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Note: from Saudades, a project in collaboration with chef and author Shannon Hughes; commissioned by Stags’ Leap Winery in 2003 and performed at the winery during a dinner created by Shannon; published by Stags’ Leap Winery, 2003 in a limited edition book designed by Zida Borcich

Chocolate Is a Guitar

“Because without chocolate all would be darkness and chaos”
Sign over the nursing station of Kaiser’s Infusion Center, Santa Rosa, CA

 

Chocolate is a guitar that plays
the details of the mountain, which lies
under the skin of our laughter, inviting blossoms,
but made of shadow, a nightscape unrelieved
by stars. When chocolate was a controlled
substance in Europe, it was a guitar and a shoe,
a beautiful pair of slippers that could bring you
to the door of your beloved, and how wise
were the Catholic Fathers to be so wary,
knowing the Aztecs respected it as a god,
a powerful ally, one of the primary
forces, a natural resource like lightning.

We put it into our mouth so casually. Our fingers
pluck at the easy strings, which pull from our bellies mad
resonances. Played in the simple chord progressions
of sugar, cacao is a delight, an olfactory time portal, something
which races under the skin and into the blood with manic joy,
tender closer to the appetite, shutting the door on the meal, opening
the door of the night. Great mimic of the behavior of the heart
enthralled.

On such a night, cacao, in an impeccably crafted wood of deep
nutty brown, stands in perfect contrast to a garden splayed out
under the fist of the moon, a garden cast in silvers and whites,
the negative hype of the soul. We hear the rippling laughter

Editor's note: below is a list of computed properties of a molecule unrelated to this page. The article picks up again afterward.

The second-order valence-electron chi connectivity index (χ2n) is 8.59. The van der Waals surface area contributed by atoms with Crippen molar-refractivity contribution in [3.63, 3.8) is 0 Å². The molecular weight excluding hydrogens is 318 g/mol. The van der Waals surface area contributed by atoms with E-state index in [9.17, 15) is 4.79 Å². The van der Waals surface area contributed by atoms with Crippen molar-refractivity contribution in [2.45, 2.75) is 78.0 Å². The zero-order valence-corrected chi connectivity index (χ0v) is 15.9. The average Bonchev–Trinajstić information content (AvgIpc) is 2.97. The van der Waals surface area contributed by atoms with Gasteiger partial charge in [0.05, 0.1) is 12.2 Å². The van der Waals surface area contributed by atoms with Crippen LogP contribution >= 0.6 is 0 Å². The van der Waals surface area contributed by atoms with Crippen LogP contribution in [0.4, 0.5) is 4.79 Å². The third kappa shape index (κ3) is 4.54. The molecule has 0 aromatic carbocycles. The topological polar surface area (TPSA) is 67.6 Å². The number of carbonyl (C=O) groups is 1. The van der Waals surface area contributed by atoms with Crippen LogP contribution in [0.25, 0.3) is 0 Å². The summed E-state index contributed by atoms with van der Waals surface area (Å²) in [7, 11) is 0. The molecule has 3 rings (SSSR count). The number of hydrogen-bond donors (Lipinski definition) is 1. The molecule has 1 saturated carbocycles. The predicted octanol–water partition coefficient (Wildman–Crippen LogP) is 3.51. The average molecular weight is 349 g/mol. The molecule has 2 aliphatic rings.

of its strings because, of course, compared with everything else
we ingest, it is a complete food, something that would
have frightened the prophet in the desert with his fanciful
fast. We know now what the dark one offered to the young man
Jesus, do we not? Compared to its sleek and elegant phrasing,
everything else is pale: the white foods, the bone foods, the silvery
table service, and the moon eavesdropping on our secret
appetites.

Played in the lower registers, in the minor keys
of spice, pepper, and flesh, it more closely resembles
the illicit drug of the sixteenth century Parisian, a cargo
for fateful sailing ships, the eye shadow of women
for whom life and love are multiple, and the landscape
a skirt for the sky. Fermentation is its baptism, and it is married off
to fermented corn silk, cuitlacoche, in the mountains of Sonora,
an accompaniment to the distillations of nuts and herbs in Alta California, inserted
into dreams and fictions, a charge of power, a mess, a mountain, and if a
mountain is powerful, then a mountain is a shoe and a guitar,
sturdy athletic shoes which tack lightly across the ragged volcanic detritus,
trick guitar that wails with the soul of an owl, complex of nerves
and of fault lines, a mole.

 

Theresa Whitehill
from the book, Saudades

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